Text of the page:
In Higher Education Institutions, 138,139 students were enrolled during the 2004/2005 academic year. Among them, 76,650 students (55% of total) were enrolled in universities, 46,453 students (34%) are enrolled in the distance education university, 6,034 students (4%) were enrolled in university colleges, and 9,002 students (7%) were enrolled in the community colleges. The male students share is greater than that of female students in the universities, open university and university colleges. On the other hand, the share of female students is greater in the community colleges. (MOEHE 2005a) Gross enrollment ratios for higher education were 46.2% for total, 41.6% for male, and 50.9% for female students in 2007.

More students enrolled in certain academic programs such as social science, education, and humanities and arts in higher education, and the share of science and engineering is proportionately less.

Demand for tertiary education has increased significantly in the past decade with students enrolled in tertiary education institutions more than tripling between 1995 and 2006. Some academics have suggested that Palestinian Authority higher education system needs to not only satisfy the increasing demand from the growing population of secondary education graduates, but also to maintain quality and relevance to meet the changing demands of the global economy. In addition, public financing for tertiary education is considered insufficient given Palestinian Authority financial circumstances. The system heavily depends on student fees, which represent 60% of universities’ operating costs.

 The MOEHE has developed a new student loan scheme for tertiary education. The objectives of this loan scheme are: 1) to create a sustainable resource that will assist students into the future, 2) to ensure that students understand their responsibility to share the cost of their education, 3) to provide a strong, streamlined repayment system that is easy and fair (repayments of loans must be collected from all students), and 4) to provide a collection mechanism that will ensure sustainability (a revolving fund)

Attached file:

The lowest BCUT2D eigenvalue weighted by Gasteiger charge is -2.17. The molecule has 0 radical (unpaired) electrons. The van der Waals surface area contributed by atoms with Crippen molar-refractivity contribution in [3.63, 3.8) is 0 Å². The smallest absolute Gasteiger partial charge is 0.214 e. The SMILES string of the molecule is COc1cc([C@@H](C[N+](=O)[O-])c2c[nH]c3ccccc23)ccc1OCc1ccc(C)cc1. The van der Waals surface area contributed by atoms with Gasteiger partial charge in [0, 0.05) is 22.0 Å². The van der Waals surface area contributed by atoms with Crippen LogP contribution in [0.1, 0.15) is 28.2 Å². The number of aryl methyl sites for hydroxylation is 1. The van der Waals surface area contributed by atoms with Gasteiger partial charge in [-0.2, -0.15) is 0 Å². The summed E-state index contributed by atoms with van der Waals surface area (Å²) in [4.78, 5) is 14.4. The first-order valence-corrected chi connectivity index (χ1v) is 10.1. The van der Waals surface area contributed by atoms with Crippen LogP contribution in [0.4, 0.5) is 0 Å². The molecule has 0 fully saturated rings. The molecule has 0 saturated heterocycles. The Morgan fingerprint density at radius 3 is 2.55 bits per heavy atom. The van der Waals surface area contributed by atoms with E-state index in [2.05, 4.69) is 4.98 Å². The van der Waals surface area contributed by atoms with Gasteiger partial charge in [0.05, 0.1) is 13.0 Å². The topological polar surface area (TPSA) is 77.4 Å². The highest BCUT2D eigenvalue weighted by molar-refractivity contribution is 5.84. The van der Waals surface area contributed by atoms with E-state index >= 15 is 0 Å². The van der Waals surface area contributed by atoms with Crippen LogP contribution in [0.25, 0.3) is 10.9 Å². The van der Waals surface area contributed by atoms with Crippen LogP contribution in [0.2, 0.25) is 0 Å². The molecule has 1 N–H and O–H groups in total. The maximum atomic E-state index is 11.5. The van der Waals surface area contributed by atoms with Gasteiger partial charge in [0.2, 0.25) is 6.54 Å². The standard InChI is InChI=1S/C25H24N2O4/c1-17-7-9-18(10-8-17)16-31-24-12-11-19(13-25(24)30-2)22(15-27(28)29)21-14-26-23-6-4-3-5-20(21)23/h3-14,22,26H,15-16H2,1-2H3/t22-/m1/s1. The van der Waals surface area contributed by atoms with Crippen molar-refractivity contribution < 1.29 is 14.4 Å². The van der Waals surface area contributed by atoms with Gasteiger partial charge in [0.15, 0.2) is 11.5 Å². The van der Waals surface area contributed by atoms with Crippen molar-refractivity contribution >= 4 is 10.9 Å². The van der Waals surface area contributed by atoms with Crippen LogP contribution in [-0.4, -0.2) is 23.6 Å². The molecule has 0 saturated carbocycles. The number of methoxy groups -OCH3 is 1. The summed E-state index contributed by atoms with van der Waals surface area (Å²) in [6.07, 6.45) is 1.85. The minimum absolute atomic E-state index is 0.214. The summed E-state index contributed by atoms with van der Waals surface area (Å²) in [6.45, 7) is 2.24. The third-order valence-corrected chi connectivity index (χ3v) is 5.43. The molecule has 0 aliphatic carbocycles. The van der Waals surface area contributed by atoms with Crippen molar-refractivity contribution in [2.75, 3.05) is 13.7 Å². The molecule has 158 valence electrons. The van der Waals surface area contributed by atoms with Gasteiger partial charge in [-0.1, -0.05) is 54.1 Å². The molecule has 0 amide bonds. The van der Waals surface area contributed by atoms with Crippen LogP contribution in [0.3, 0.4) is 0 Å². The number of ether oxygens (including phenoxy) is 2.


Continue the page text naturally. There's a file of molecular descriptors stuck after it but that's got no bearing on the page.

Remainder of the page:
UNESCO states that because of "isolation, [the Universities] have suffered in particular from the absence of research departments.

"Inter-university co-operation programmes are underway, such as TOKTEN, PEACE and MEDCAMPUS. They are supported by partners such as the European UnionUNESCO and the UNDP. The PEACE programme (Palestinian-European Academic Co-operation in Education) involves 23 Palestinian Authority and European universities. It has been particularly noteworthy for having allowed students and teachers from the West Bank and Gaza to be admitted to European faculties at a time when the university establishments of Gaza and the West Bank were closed. In a second phase, it is to provide for the dispatch of missions of volunteer academics, on sabbatical, from Europe, North America and the rest of the world to the West Bank and Gaza."[18]"Palestinian students wishing to obtain a doctorate must study either in Israel, or overseas."[19]

Starting in November 2017, around half the foreign lecturers in Palstinian universities began to be informed that their residency visas would not be extended because they had been "living in the area for more than five years."[20] In addition, their spouses were required to pay tens of thousands of shekels as guarantee that they would not work.